Californias Pioneering Role

Leadership and innovation are key to curtailing carbon emissions and stabilizing climate change. Neither automakers, oil companies, nor consumers are likely to lead the way, at least on their own, so it falls to governments and entrepreneurs to spur action in the right direction. For a model of how this might happen, we need look no further than California. California is at the forefront of innovation and is focusing increasingly on the fight against global warming.

California's reach extends far beyond its borders. It spurred the last two major global industrial revolutions (in information technology and biotechnology), has more top-rank universities than any other region, and is home to the Hollywood-based entertainment industry that projects American culture to the rest of the world. California exports goods, but perhaps more influential is its export of car-based cities and lifestyles. It has more people, cars, energy use, and carbon emissions than any other state in the Union, and most other nations.

When it comes to cars and oil, California has been an innovator and entrepreneur—though not always for the best. A positive view is that all the pieces are in place for California to create a low-carbon energy and transportation system and to lead other states and nations in doing the same. It has visionary political leaders, experienced government agencies, accomplished research institutions, technically sophisticated entrepreneurs, a large venture capital community, and environmentally savvy consumers and voters.

It also has unique authority and political flexibility. No other state is allowed to preempt the federal government's environmental regulations. Because California suffered unusually severe air quality problems, the U.S. Congress in 1967 granted the state authority over vehicle emissions, as long as its rules are at least as strong as the federal ones. Other states are now given the option of following the more stringent California standards instead of the federal standards.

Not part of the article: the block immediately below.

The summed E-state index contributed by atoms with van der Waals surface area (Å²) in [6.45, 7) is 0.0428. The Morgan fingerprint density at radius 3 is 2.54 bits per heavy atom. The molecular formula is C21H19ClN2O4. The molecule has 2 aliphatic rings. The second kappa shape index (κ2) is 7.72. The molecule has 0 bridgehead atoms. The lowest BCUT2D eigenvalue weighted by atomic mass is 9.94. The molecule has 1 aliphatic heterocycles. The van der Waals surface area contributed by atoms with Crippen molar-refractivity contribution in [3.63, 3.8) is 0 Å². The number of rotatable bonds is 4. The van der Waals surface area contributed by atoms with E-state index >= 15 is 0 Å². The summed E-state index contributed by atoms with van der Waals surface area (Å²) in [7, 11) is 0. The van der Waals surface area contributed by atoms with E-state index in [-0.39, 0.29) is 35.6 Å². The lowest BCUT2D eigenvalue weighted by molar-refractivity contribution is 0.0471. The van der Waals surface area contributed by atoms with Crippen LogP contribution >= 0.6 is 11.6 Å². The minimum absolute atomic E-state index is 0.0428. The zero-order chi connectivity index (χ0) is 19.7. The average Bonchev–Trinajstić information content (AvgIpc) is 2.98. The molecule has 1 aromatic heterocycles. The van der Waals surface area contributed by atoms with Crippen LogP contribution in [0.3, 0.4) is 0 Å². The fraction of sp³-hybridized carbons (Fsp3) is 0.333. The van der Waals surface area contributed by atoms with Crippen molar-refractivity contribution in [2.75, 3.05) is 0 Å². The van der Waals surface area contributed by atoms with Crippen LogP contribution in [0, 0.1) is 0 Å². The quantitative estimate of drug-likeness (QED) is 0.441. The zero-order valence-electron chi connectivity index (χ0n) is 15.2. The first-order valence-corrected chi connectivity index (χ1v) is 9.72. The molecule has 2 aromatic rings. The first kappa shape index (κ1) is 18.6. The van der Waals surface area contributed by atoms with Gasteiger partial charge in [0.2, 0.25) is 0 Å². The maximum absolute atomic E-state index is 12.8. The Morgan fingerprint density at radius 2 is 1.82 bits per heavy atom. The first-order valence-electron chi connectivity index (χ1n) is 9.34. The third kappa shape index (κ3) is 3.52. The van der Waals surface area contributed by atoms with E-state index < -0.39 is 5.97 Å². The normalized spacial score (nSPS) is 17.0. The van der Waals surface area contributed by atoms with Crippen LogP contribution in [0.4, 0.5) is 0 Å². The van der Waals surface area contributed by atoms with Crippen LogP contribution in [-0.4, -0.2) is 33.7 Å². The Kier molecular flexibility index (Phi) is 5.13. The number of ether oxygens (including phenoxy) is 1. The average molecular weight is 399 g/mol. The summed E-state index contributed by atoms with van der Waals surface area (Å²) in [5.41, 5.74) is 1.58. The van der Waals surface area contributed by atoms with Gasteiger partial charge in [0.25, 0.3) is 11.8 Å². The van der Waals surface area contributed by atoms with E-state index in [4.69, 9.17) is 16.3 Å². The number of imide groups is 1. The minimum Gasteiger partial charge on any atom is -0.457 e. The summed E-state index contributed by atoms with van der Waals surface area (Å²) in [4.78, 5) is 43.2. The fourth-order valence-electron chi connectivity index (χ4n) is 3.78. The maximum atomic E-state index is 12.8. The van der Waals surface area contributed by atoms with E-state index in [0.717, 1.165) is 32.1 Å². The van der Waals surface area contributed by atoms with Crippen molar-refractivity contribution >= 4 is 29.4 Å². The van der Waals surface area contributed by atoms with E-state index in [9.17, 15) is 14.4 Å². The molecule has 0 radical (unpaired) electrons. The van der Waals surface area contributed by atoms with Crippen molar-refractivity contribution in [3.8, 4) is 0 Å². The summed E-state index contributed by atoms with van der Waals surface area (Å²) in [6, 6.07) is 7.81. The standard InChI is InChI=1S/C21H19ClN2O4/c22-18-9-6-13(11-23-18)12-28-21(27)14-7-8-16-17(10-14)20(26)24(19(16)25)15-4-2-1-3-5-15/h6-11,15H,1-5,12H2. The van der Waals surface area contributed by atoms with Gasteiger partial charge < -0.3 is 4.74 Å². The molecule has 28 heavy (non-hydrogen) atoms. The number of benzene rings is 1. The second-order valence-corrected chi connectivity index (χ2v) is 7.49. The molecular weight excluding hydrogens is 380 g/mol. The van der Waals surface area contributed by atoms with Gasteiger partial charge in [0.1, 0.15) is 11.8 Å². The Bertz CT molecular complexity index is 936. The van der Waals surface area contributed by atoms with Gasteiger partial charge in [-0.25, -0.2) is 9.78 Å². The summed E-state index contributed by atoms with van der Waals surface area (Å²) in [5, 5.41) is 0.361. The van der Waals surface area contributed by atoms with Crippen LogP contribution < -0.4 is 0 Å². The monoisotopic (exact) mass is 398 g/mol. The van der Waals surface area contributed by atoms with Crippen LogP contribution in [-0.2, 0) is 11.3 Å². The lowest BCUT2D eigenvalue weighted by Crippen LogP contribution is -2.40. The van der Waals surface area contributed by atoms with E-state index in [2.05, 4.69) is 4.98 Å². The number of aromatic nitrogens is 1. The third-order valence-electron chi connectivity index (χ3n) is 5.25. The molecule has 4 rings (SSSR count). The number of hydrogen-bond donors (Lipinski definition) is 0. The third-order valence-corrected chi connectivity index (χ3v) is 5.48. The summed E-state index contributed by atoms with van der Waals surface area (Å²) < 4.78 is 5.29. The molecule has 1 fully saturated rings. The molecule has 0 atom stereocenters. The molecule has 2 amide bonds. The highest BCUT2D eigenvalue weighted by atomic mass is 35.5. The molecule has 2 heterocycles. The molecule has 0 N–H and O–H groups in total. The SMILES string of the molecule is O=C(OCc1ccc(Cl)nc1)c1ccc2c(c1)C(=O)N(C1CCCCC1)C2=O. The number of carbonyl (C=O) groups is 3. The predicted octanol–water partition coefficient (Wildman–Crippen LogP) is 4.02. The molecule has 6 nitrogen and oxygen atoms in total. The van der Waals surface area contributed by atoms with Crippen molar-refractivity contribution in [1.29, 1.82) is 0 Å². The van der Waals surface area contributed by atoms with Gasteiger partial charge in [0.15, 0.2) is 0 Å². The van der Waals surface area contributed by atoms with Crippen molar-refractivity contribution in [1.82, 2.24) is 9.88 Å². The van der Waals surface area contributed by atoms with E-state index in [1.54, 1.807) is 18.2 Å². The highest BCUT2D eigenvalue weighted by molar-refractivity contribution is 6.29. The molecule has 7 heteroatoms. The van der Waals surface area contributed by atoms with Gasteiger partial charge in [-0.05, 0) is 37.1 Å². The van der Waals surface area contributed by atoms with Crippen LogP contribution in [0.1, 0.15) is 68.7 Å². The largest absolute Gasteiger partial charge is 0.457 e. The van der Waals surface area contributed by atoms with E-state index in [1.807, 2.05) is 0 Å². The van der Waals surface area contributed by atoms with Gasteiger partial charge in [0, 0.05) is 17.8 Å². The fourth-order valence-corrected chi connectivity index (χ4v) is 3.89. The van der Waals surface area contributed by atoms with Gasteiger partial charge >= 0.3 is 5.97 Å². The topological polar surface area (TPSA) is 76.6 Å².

California has taken advantage of this authority. It has positioned itself in a leadership role ahead of the federal government, launching the world's preeminent air quality agency, which pioneered emission controls on vehicles, reformulated gasoline, and zero-emission vehicles. Now it's pioneering greenhouse gas policies.1

California has been highly effective in part because it has more political space to maneuver than national policymakers. The Detroit companies have relatively small investments in California (only one assembly plant) and coal companies are absent. Sacramento is thus far less accountable than Washington, D.C., to the domestic auto and high-carbon fossil energy industries. California politicians are able to pursue energy and climate policy more aggressively.

While top-down approaches contained in international treaties and national rules will be required to achieve substantial climate change mitigation, a bottom-up approach is also needed, one that more directly engages individuals and businesses.2 California is providing the bottom-up model for others to follow.

From Smog and Sprawl to Environmental Leadership

California's commitment to environmental leadership is intrinsic and strongly rooted. It grows from the state's history of environmental problems, some of which have been caused by its motorized lifestyle. For better or worse, California came of age together with cars, and it was cars that inspired the state's leadership in air quality—leadership bolstered in the twenty-first century by a governor, a legislature, an attorney general, and a government agency that have taken on climate change as a top priority.

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